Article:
Graphic Organizers, Outliners and Transferable Thinking
Teaching for Durable Mental Models
Many years ago, I devised ways to have my students make their thinking explicit for all to see and to discuss! One technique I created was Watch Me Think! We dreamed up as many ways as we could to make this possible.
We tried public journal writing and collaborative idea mapping (as we called it then). I have written much about the former, and wish to address the latter here.
Idea mapping, in my view, comes in two varieties:
- traditional outliners that are hierarchical & linear in nature (as you would find in any wordprocessor like MS Word or Pages—but not Google), and
- graphic organizers which may be used hierarchically or in a web-based manner and are graphical in nature. Many graphic organizers also allow for the creation of mind-maps and concept-maps (which can show a relationship among the nodes of of the map).
- In fact, may of these graphic organizers will also export to an outliner—often a handy feature!
Both categories of these tools are extremely useful—perhaps in different ways. Many excellent resources are available to support you in using them with your students.
Effects With versus Effects Of
However, I wish for deeper and more transferable understandings that students can learn when they are creating mind-maps, concept-maps or outlines. I want both effects with and effects of. It is wonderful that graphic organizers and outliners can improve the quality of students’ work as they use these tools (effects with), but it is as important for these tools to have a more robust impact on student thinking. If students develop mental models as a result of having used graphic organizers or outliners, they are able to apply these in other situations (effects of)—even when computers are not on hand. The model resides in the head.
…place thinking at the centre of the educational enterprise…
Placing thinking at the centre of the educational enterprise in classrooms is very much at the heart of the knowledge-building and visible thinking movement, and so, it makes a lot of sense to make these graphic organizers and outlines as visible as possible within your classroom. Sometimes this might be in your physical space. Other times, they may be, in fact, collaborative documents that are shared and discussable online.
Does wordprocessing make students better writers?
Research has indicated that students write better whenever they use word processors. Their work is longer, better revised and edited, and so forth. This would constitute effects with.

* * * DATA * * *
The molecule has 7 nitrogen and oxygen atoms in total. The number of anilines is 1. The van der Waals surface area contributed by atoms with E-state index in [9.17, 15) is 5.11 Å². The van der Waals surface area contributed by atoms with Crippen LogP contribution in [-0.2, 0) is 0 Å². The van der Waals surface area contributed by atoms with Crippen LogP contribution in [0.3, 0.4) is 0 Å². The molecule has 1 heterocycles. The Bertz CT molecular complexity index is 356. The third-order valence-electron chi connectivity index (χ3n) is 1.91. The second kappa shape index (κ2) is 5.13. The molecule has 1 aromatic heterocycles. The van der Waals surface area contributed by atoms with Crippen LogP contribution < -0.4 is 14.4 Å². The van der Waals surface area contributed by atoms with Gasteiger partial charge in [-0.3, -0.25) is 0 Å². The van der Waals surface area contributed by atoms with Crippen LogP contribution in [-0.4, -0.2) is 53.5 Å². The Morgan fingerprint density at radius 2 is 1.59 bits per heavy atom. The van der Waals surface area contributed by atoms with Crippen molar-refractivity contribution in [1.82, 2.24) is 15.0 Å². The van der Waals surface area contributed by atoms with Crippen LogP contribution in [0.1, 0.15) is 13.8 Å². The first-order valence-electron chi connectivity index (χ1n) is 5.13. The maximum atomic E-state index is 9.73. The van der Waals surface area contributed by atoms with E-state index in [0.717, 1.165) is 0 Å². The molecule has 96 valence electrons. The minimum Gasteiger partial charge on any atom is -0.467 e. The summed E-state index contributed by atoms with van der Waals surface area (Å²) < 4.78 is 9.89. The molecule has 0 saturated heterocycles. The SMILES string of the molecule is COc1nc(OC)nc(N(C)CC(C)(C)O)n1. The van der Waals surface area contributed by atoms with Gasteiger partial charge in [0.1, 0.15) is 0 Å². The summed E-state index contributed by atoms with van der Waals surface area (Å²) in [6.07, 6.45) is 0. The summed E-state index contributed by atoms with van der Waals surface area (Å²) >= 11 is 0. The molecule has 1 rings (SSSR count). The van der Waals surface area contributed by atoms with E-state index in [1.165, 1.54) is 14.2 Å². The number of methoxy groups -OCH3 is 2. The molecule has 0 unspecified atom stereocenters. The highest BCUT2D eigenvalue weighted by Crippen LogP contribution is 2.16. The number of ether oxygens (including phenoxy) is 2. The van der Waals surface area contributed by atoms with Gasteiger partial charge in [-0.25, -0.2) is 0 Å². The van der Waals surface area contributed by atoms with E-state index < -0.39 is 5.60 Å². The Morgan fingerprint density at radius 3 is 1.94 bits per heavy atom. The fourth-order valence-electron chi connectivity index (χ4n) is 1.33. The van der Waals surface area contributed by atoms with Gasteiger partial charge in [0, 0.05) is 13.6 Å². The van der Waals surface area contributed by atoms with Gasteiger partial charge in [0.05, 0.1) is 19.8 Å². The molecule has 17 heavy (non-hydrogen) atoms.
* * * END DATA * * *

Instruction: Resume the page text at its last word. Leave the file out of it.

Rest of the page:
But can they subsequently write better after having used word processors?
Can they write better without the use of a word processor?
The answer to these questions is likely dependent on both the connections teachers explicitly make in class as well as the types of activities in which students are engaged while using word processors.
For example, if they use an outlining tool within a word processor or presentation software, they would then have a functional mental structure to carry with them to other tasks.
…helps students develop portable mental models they can carry to other tasks…
How does using the outliner tool differ from just using indents and hard returns? The ability to expand and collapse the headings and subheadings provides, in my opinion, a significant mental model—a model that is durable and independent of the computer. It is what Gavriel Salomon would call a residual effect. How might this be implemented in a classroom? Look at two examples here.
Similarly, graphic organizers may provide students with the capacity to think differently even when they are not using a computer. They may have the capability to see webs of ideas, and relationships among ideas, as a graphical representation in their mind. This is a tool with which to think—an alternate way of representing knowledge that they may not have at their disposal if they hadn’t used graphic organizers.
In fact, if they move their knowledge from a graphic organizer to an outline for a different view and then back again, they will start to develop a schema of how information can be structured. This is a valuable mental model—a wonderful effect of having used the tools.
Caution: Be careful these activities don’t become yet another worksheet! 🙂
My own experience shows that if outlining and mapping become routinized—like yet another ‘worksheet’—they become ‘something to get done’ and they, therefore, are not done mindfully or intentionally and the intended benefits are lost. Once again we need to understand that learning is strongly affected by the predominant culture of the classroom. So, be sure to value the efforts through conversation and the public discussions related to the thinking involved.
Thinking needs to be a highly valued activity and that should be explicitly and implicitly understood by all in the classroom. John Seely Brown has eloquently stated that learning is often a product of the ambient culture rather than of explicit teaching.
NOTE for Ontario Teachers: